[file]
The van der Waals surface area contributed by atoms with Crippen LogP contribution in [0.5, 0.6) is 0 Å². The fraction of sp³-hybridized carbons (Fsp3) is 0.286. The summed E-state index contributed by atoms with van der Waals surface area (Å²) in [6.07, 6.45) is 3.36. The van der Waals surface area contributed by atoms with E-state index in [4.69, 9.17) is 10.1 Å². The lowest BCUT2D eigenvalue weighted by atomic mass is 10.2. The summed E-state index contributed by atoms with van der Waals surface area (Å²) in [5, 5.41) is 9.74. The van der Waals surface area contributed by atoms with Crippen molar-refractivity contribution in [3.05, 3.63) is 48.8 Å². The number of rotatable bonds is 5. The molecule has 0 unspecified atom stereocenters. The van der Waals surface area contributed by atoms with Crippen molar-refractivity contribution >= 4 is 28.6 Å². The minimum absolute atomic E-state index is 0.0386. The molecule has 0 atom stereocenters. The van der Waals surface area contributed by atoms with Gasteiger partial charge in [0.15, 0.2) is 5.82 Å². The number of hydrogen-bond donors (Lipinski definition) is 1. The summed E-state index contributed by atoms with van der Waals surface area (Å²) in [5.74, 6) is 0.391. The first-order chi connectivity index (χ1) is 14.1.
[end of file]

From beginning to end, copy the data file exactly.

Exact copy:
The van der Waals surface area contributed by atoms with Crippen LogP contribution in [0.5, 0.6) is 0 Å². The fraction of sp³-hybridized carbons (Fsp3) is 0.286. The summed E-state index contributed by atoms with van der Waals surface area (Å²) in [6.07, 6.45) is 3.36. The van der Waals surface area contributed by atoms with E-state index in [4.69, 9.17) is 10.1 Å². The lowest BCUT2D eigenvalue weighted by atomic mass is 10.2. The summed E-state index contributed by atoms with van der Waals surface area (Å²) in [5, 5.41) is 9.74. The van der Waals surface area contributed by atoms with Crippen molar-refractivity contribution in [3.05, 3.63) is 48.8 Å². The number of rotatable bonds is 5. The molecule has 0 unspecified atom stereocenters. The van der Waals surface area contributed by atoms with Crippen molar-refractivity contribution >= 4 is 28.6 Å². The minimum absolute atomic E-state index is 0.0386. The molecule has 0 atom stereocenters. The van der Waals surface area contributed by atoms with Gasteiger partial charge in [0.15, 0.2) is 5.82 Å². The number of hydrogen-bond donors (Lipinski definition) is 1. The summed E-state index contributed by atoms with van der Waals surface area (Å²) in [5.74, 6) is 0.391. The first-order chi connectivity index (χ1) is 14.1.